Three different versions of a noncompete agreement, signed by three employees hired at different times, were too harsh to be enforced, said a federal district court in Washington. The employer, which specialized in artificial insemination of livestock, sued the workers when they left to work for a competitor.
Two of the employees’ noncompete agreements prevented them from contacting any customers they communicated with while employed with the company. The court looked at this prohibition, and found that it was too harsh and overly broad. Essentially, this restriction would have prevented the employees from contacting companies who weren’t even customers, but were merely prospects or interested in services. The third employee’s noncompete was thrown out because it prevented him from encouraging other employees to quit, but the court found that the employee had simply quit his own job, not encouraged others to quit (Genex Cooperative, Inc. v. Contreras, ED Wash, Oct. 2014).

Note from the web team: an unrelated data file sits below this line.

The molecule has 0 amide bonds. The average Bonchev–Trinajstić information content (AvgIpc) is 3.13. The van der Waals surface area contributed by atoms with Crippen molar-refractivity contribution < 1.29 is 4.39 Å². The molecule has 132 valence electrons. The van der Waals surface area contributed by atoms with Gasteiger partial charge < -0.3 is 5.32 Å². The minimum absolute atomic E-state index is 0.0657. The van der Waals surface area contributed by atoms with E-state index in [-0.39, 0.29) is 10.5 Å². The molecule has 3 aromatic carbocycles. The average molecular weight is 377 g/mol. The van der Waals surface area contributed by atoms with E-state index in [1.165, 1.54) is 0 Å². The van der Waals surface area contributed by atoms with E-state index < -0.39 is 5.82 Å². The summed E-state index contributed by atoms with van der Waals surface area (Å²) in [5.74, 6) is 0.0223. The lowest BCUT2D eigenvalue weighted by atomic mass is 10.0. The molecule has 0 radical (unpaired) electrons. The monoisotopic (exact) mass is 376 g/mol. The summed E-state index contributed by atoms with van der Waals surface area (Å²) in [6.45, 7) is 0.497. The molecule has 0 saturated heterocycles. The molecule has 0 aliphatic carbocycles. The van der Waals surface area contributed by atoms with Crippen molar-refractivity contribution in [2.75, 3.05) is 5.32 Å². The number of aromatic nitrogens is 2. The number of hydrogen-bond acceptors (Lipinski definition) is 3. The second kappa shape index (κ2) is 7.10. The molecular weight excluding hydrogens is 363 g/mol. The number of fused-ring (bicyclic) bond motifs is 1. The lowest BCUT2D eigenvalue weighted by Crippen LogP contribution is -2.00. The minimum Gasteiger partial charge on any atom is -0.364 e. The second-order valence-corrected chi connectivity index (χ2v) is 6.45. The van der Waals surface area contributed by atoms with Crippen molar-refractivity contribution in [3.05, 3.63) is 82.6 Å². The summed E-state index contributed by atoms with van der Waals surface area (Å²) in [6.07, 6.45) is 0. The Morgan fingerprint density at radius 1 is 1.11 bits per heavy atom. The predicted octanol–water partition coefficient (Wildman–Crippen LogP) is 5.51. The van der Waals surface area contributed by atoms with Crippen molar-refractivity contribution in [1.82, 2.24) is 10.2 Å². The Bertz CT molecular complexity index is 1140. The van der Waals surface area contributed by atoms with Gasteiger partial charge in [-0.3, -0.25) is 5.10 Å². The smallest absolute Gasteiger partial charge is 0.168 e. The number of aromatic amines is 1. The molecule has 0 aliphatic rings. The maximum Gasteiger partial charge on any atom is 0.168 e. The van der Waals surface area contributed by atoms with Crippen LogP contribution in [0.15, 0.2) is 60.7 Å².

Tips: Washington courts, like many across the country, are reluctant to enforce overbroad noncompete agreements. When interpreting Washington employment law, courts will look at the interests the business is trying to protect in the agreement; the reasonableness of the duration and geographic area in the agreement; the potential loss of the employee’s skills to the public; and whether the employee received something of value, like a job or a promotion, when they signed the agreement.
This website presents general information in nontechnical language. This information is not legal advice. Before applying this information to a specific management decision, consult Vigilant or legal counsel.